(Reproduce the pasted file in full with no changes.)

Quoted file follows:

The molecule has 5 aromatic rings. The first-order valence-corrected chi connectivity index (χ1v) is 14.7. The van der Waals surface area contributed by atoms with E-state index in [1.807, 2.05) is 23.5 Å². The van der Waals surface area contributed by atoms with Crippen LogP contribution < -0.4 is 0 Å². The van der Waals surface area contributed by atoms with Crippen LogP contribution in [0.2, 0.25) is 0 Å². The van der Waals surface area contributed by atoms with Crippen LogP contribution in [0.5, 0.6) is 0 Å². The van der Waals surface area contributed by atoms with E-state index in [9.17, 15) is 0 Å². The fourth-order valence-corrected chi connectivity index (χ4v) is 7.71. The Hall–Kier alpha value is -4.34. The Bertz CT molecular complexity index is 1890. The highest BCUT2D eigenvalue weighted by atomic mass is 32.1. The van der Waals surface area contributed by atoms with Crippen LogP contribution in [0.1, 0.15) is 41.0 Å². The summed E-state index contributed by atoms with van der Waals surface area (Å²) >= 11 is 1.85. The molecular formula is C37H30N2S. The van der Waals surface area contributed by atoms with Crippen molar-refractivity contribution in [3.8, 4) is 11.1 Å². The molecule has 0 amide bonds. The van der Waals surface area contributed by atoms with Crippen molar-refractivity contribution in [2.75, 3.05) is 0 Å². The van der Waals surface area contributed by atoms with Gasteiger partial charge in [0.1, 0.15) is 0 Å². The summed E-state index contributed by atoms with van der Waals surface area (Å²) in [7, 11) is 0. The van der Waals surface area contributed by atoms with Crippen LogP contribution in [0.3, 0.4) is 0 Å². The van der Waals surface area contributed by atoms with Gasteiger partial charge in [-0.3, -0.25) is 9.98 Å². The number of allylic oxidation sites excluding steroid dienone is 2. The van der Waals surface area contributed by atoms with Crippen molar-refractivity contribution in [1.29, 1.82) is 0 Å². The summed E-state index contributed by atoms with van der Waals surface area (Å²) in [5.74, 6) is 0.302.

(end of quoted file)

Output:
The molecule has 5 aromatic rings. The first-order valence-corrected chi connectivity index (χ1v) is 14.7. The van der Waals surface area contributed by atoms with E-state index in [1.807, 2.05) is 23.5 Å². The van der Waals surface area contributed by atoms with Crippen LogP contribution < -0.4 is 0 Å². The van der Waals surface area contributed by atoms with Crippen LogP contribution in [0.2, 0.25) is 0 Å². The van der Waals surface area contributed by atoms with Crippen LogP contribution in [0.5, 0.6) is 0 Å². The van der Waals surface area contributed by atoms with E-state index in [9.17, 15) is 0 Å². The fourth-order valence-corrected chi connectivity index (χ4v) is 7.71. The Hall–Kier alpha value is -4.34. The Bertz CT molecular complexity index is 1890. The highest BCUT2D eigenvalue weighted by atomic mass is 32.1. The van der Waals surface area contributed by atoms with Crippen LogP contribution in [0.1, 0.15) is 41.0 Å². The summed E-state index contributed by atoms with van der Waals surface area (Å²) >= 11 is 1.85. The molecular formula is C37H30N2S. The van der Waals surface area contributed by atoms with Crippen molar-refractivity contribution in [3.8, 4) is 11.1 Å². The molecule has 0 amide bonds. The van der Waals surface area contributed by atoms with Crippen molar-refractivity contribution in [2.75, 3.05) is 0 Å². The van der Waals surface area contributed by atoms with Gasteiger partial charge in [0.1, 0.15) is 0 Å². The summed E-state index contributed by atoms with van der Waals surface area (Å²) in [7, 11) is 0. The van der Waals surface area contributed by atoms with Crippen LogP contribution in [0.3, 0.4) is 0 Å². The van der Waals surface area contributed by atoms with Gasteiger partial charge in [-0.3, -0.25) is 9.98 Å². The number of allylic oxidation sites excluding steroid dienone is 2. The van der Waals surface area contributed by atoms with Crippen molar-refractivity contribution in [1.29, 1.82) is 0 Å². The summed E-state index contributed by atoms with van der Waals surface area (Å²) in [5.74, 6) is 0.302.